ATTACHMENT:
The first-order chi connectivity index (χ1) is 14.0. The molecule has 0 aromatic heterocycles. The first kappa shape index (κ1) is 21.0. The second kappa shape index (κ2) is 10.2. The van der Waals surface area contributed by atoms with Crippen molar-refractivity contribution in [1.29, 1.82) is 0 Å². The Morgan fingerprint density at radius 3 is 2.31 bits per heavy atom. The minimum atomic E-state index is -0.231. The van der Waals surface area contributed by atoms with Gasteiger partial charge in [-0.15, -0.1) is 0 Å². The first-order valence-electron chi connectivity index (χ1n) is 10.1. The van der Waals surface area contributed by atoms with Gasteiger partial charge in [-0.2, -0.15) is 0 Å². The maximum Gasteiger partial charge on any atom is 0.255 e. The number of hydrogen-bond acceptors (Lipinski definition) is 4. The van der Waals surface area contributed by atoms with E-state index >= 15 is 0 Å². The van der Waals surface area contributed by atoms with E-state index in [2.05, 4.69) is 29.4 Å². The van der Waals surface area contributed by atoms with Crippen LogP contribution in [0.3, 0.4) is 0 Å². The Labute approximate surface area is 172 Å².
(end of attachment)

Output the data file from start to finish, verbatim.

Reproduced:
The first-order chi connectivity index (χ1) is 14.0. The molecule has 0 aromatic heterocycles. The first kappa shape index (κ1) is 21.0. The second kappa shape index (κ2) is 10.2. The van der Waals surface area contributed by atoms with Crippen molar-refractivity contribution in [1.29, 1.82) is 0 Å². The Morgan fingerprint density at radius 3 is 2.31 bits per heavy atom. The minimum atomic E-state index is -0.231. The van der Waals surface area contributed by atoms with Gasteiger partial charge in [-0.15, -0.1) is 0 Å². The first-order valence-electron chi connectivity index (χ1n) is 10.1. The van der Waals surface area contributed by atoms with Gasteiger partial charge in [-0.2, -0.15) is 0 Å². The maximum Gasteiger partial charge on any atom is 0.255 e. The number of hydrogen-bond acceptors (Lipinski definition) is 4. The van der Waals surface area contributed by atoms with E-state index >= 15 is 0 Å². The van der Waals surface area contributed by atoms with E-state index in [2.05, 4.69) is 29.4 Å². The van der Waals surface area contributed by atoms with Crippen LogP contribution in [0.3, 0.4) is 0 Å². The Labute approximate surface area is 172 Å².